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‘Barry’ Takes Not So Subtle Dig at Superhero Films

Is it terrible that I kind of want to see Mega Girls?

Sally sits in a chair on a movie set, with women in armor standing behind her. "Mega Girls" is written on two empty chairs.

When the trailer for Barry season 4 came out, I spotted Sally on a film set and hoped it meant that her career might make a comeback. Alas, that’s not actually the case: after a failed attempt as an acting teacher, in which Sally replicated the very abuse she suffered at the hands of Gene Cousineau, she’s now working as an acting coach for a model named Kristen, who has landed a part in a movie called Mega Girls.

When Sally arrives on set, though, she recognizes the Mega Girls director: it’s Sian Heder, director of the movie Coda. Before you Google it—yes, that’s actually the real Sian Heder, director of the actual movie Coda, making a cameo appearance in Barry.

Sally dutifully gushes about Sian’s work, but it quickly becomes clear that Sian doesn’t want to be there. She wrote and directed Coda! She won an Oscar! She never thought she’d be helming a cash grab starring models in Halloween costumes!

(A fun note about the title Mega Girls, by the way—according to the official Barry podcast, series star and creator Bill Hader was looking for the laziest possible superhero movie title. The suggestion for Mega Girls came from his girlfriend, one Ali Wong.)

A lot of people have been tossing around the phrase “superhero fatigue” lately, and with good reason. Ant-Man: Quantumania and Shazam! Fury of the Gods were both critical duds. The upcoming Flash movie seems to be DC’s frantic attempt to catch up to Marvel’s Multiverse Saga, by mashing together a bunch of nostalgic cameos and time travel. Marvel itself has spaced out its Disney+ series, dropping the number of 2023 releases from six titles to two.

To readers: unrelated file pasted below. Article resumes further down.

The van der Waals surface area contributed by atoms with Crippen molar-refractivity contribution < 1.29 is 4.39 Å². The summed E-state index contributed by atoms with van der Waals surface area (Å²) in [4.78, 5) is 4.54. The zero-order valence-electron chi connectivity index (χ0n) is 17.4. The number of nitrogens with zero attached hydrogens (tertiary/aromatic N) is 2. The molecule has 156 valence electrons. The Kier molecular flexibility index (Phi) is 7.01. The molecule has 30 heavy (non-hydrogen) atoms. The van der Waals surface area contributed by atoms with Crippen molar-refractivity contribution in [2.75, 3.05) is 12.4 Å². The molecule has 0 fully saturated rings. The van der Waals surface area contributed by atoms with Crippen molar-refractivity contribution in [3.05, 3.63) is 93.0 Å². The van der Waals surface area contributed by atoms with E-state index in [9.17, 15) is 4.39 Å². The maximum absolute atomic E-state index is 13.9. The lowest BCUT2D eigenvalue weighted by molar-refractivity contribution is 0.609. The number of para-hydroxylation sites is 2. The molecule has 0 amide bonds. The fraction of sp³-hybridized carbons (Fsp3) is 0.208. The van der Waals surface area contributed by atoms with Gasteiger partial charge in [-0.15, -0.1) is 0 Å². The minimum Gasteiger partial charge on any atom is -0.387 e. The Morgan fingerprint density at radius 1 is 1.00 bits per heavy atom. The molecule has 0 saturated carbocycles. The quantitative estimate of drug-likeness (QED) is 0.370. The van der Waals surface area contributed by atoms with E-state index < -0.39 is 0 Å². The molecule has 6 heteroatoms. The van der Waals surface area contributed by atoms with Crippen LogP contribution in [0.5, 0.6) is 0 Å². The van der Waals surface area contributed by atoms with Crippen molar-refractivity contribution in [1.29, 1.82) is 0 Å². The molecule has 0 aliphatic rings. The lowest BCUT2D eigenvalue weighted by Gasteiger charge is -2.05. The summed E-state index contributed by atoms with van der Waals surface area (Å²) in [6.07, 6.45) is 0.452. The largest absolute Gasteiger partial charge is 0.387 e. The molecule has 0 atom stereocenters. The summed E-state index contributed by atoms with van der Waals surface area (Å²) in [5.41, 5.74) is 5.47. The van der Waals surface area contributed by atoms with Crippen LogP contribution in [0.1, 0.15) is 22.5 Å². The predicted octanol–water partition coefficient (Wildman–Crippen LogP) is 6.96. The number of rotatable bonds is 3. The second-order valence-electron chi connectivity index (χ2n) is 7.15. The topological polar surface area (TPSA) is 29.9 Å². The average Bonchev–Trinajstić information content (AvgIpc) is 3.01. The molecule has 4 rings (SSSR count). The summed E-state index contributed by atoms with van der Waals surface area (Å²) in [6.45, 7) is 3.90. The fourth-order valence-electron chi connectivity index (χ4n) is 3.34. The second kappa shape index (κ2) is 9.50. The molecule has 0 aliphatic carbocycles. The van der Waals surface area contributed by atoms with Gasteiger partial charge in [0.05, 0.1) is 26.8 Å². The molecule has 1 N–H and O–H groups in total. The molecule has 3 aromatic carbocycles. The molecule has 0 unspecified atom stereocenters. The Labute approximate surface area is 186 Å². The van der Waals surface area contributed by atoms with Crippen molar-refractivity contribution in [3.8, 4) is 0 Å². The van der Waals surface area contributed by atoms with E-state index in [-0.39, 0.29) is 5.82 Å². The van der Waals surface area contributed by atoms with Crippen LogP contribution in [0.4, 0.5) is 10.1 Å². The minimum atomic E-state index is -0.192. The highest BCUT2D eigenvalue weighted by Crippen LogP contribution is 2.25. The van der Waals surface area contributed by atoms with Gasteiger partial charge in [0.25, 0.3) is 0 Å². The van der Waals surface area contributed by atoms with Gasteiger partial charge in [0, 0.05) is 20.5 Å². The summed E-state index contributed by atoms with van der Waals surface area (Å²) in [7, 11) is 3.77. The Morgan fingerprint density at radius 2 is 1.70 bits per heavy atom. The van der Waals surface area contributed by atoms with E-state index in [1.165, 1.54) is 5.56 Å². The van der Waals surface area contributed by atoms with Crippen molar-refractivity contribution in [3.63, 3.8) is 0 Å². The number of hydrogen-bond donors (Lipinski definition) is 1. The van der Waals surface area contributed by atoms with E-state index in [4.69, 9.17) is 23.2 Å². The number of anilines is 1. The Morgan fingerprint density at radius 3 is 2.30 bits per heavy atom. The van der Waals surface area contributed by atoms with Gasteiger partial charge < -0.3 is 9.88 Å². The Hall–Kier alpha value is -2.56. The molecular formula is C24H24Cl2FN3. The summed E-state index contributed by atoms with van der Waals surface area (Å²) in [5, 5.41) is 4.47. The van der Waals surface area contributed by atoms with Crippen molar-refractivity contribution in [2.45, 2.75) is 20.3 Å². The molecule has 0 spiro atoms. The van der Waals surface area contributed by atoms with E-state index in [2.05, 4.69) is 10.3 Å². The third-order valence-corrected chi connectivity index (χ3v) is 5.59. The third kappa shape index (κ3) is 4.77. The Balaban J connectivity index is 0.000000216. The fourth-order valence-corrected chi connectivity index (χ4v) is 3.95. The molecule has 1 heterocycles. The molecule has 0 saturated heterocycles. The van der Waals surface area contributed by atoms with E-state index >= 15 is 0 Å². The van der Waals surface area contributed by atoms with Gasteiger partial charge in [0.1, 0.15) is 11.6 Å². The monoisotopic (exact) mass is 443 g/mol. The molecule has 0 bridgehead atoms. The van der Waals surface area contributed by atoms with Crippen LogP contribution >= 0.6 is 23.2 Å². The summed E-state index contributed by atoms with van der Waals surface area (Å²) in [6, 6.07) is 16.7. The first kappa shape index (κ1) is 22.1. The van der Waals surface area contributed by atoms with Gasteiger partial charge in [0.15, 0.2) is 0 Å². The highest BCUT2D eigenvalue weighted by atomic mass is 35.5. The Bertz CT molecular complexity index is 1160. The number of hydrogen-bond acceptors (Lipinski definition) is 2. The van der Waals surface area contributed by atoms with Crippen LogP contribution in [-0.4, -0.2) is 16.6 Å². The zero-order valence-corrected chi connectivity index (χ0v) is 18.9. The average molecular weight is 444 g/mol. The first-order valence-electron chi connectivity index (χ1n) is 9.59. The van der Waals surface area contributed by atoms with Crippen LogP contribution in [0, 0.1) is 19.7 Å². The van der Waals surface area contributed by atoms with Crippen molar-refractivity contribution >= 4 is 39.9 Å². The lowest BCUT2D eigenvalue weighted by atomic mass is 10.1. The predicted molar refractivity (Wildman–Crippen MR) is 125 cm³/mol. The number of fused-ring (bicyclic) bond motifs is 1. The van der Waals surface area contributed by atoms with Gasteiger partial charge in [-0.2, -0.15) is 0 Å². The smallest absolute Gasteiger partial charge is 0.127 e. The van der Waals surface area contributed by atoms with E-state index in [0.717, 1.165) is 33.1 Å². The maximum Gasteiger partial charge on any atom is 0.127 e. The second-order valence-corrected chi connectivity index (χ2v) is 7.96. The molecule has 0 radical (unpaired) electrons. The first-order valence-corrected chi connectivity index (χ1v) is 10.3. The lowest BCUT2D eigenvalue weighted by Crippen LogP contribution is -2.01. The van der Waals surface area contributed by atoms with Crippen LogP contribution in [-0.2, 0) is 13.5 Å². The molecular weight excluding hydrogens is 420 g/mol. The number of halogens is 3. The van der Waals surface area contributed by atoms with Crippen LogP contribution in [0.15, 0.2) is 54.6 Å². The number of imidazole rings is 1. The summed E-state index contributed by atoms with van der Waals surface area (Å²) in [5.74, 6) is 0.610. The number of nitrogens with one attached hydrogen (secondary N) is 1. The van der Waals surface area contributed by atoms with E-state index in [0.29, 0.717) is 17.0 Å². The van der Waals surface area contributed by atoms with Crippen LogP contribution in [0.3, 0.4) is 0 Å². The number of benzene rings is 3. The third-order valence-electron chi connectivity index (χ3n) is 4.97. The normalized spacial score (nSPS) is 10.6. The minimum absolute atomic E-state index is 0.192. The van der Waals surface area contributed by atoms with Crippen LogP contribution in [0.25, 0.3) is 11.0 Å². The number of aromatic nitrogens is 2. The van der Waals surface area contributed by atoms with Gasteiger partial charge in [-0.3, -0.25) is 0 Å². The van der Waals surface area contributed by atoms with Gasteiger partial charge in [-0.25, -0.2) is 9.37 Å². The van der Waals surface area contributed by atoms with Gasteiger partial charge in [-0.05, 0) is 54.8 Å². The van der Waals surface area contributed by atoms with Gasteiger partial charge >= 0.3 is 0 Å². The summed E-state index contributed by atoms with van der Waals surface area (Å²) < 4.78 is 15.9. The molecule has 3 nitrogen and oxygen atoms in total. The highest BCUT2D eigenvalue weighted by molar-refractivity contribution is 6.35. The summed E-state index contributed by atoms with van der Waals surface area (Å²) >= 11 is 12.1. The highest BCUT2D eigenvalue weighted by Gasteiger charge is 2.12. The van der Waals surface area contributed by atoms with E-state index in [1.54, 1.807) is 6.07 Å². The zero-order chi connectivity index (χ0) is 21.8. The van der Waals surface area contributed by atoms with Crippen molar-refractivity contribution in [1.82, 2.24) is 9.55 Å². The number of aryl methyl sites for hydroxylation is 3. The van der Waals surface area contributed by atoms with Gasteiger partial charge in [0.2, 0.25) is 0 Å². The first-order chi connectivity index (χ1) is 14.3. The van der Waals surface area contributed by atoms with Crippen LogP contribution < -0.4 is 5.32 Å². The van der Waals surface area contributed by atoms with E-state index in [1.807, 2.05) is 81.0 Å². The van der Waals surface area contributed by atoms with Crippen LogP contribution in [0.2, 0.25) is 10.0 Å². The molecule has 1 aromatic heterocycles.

Is Barry making fun of all the superhero movies? Yeah, I think that’s pretty clear. More specifically, though, Barry is making fun of the movies that bring critically acclaimed auteurs on board to direct them. Sometimes, these kinds of collaborations work out very well. When Taika Waititi took over the Thor franchise, the result was Thor: Ragnarok, one of the best movies in the Marvel Cinematic Universe. However, when they brought on Chloe Zhao, director of the Oscar-winning Nomadland, to direct Eternals, they ended up with a bloated, boring mess. It’s no secret that Marvel producers exert a lot of control over their films—after all, each film has to tie into the overarching saga—but it means that directors don’t always have the creative freedom they need to tell a really good story.

However, the satire wasn’t the only interesting thing about the Mega Girls scene. Let’s talk about Sally’s acting career.

What’s next for Sally in Barry?

After Kristen freezes up on set, Sally tries to scoop the part for herself, delivering the lines in front of Sian. However, there’s no way the studio is going to give up a six-foot-tall model for a blonde who’s only conventionally hot. Sally looks like a normal person, not an Amazon. There’s no way she’s getting that part.

Later, though, Kristen’s agent approaches Sally, offering to help her get her career back on track. Even before Sally finds out that Barry has escaped from prison, though, she seems lukewarm on the idea of trying to rekindle her career. After all, what’s the point of trying, when Hollywood is looking for models and she’ll always be known as “Entitled Cunt Girl”?

Then there’s the time jump.

After Sally tells Barry that she wants to leave with him, we catch up to them several years later. They’re living in a house in the middle of the desert. They’ve got a kid. What on earth is going on?

We’ll find out next week, in episode 5—but it looks like Sally is leaving the world of Mega Girls behind for good.

(featured image: HBO Max)

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Julia Glassman (she/they) holds an MFA from the Iowa Writers' Workshop, and has been covering feminism and media since 2007. As a staff writer for The Mary Sue, Julia covers Marvel movies, folk horror, sci fi and fantasy, film and TV, comics, and all things witchy. Under the pen name Asa West, she's the author of the popular zine 'Five Principles of Green Witchcraft' (Gods & Radicals Press). You can check out more of her writing at